In accordance with this scheme of thought it is said, that many shall come from the east and from the west, from the north, and from the south, and sit down with Abraham, with Isaac, with Jacob, and with all the prophets, in the kingdom of God. Lazarus was carried by Angels to Abraham's bosom. These illustrious persons, therefore, must, it would seem according to any rational interpretation, be known to those, concerning whom these declarations are made. Abraham, Lazarus, and the rich man, were all known to each other. It is incredible, that this case should be singular; or the exbibition, made in it concerning the state of our future existence, erroneous.

In the same manner Moses and Elias, on the mount of transfiguration, were known, not only to each other, but to the three Apostles also: as Peter proves in his address to Christ. It cannot

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be rationally questioned, that this knowledge is universally a part of the divine system ; or that all, who have been intimately connected here, will be known by each other hereafter.

II. Ministers of the Gospel, and those, who under their ministry have embraced the Gospel, will be mutual causes of joy in that day; and by consequence, throughout eternity.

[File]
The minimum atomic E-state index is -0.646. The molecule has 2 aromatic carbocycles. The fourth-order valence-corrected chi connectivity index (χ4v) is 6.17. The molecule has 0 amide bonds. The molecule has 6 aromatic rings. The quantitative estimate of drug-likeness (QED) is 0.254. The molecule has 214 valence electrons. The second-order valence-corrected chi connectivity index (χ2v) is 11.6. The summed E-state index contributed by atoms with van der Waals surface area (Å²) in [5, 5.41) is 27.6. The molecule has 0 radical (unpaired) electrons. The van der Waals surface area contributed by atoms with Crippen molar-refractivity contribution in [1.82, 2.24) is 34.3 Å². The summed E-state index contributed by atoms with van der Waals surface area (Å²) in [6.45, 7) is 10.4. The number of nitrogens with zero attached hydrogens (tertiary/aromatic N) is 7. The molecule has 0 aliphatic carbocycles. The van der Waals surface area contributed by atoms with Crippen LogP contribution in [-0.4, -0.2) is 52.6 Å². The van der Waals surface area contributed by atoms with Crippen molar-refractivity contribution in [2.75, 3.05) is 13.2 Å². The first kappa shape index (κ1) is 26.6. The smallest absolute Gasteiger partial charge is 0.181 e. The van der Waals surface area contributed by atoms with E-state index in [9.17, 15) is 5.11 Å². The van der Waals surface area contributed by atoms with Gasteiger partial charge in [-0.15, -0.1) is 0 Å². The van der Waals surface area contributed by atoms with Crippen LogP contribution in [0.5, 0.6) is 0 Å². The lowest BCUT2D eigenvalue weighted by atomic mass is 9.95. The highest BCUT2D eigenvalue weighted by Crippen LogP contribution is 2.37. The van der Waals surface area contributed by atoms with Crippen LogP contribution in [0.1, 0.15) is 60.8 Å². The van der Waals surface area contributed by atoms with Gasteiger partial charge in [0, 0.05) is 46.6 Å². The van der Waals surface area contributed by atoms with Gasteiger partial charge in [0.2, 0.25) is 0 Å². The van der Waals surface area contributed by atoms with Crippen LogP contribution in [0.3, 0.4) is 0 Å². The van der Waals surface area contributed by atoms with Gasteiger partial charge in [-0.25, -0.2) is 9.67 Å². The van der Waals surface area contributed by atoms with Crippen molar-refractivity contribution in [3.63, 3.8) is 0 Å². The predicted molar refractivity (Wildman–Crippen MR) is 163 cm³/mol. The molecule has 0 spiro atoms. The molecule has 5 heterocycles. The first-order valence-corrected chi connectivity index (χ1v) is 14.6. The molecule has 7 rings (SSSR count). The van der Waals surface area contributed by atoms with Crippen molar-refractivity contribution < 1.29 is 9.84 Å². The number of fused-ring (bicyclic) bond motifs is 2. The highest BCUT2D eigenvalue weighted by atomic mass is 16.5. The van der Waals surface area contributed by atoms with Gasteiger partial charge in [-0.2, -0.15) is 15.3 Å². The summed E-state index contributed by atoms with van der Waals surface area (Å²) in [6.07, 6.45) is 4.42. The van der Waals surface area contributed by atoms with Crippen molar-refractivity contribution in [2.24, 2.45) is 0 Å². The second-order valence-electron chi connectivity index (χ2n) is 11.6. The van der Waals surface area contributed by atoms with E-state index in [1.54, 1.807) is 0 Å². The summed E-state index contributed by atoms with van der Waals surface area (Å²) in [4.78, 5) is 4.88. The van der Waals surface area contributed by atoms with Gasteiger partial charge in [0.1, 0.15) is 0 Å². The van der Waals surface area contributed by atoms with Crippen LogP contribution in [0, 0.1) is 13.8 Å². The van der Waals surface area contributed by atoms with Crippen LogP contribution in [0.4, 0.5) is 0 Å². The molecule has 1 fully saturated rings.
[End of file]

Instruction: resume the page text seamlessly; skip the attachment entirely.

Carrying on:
Of this doctrine there can be as little doubt, as of the former. Both the text, and the parallel passages which have been quoted, furnish ample evidence of its truth. To such, as love the doctrines of the Scriptures, it must, however, be profitable to exainine the nature, and ground, of this joy. I have already mentioned the declaration of St. Paul concerning this subject to the Philippians ; in which he informs them, that their assumption of the Gospel as the rule of life, and of holiness as their moral character, the lustre of their obedience to the former, and the eminence of their proficiency in the latter, were the sources of that peculiar enjoyment which he and his fellow-labourers expected in the day of Christ. The same characteristics in him and his companions, and the peculiar faithfulness and success, with which they performed the duties of their stewardship, are, also, with sufficient clearness exhibited as the foundation of that joy, which their converts would find at the same solemn period.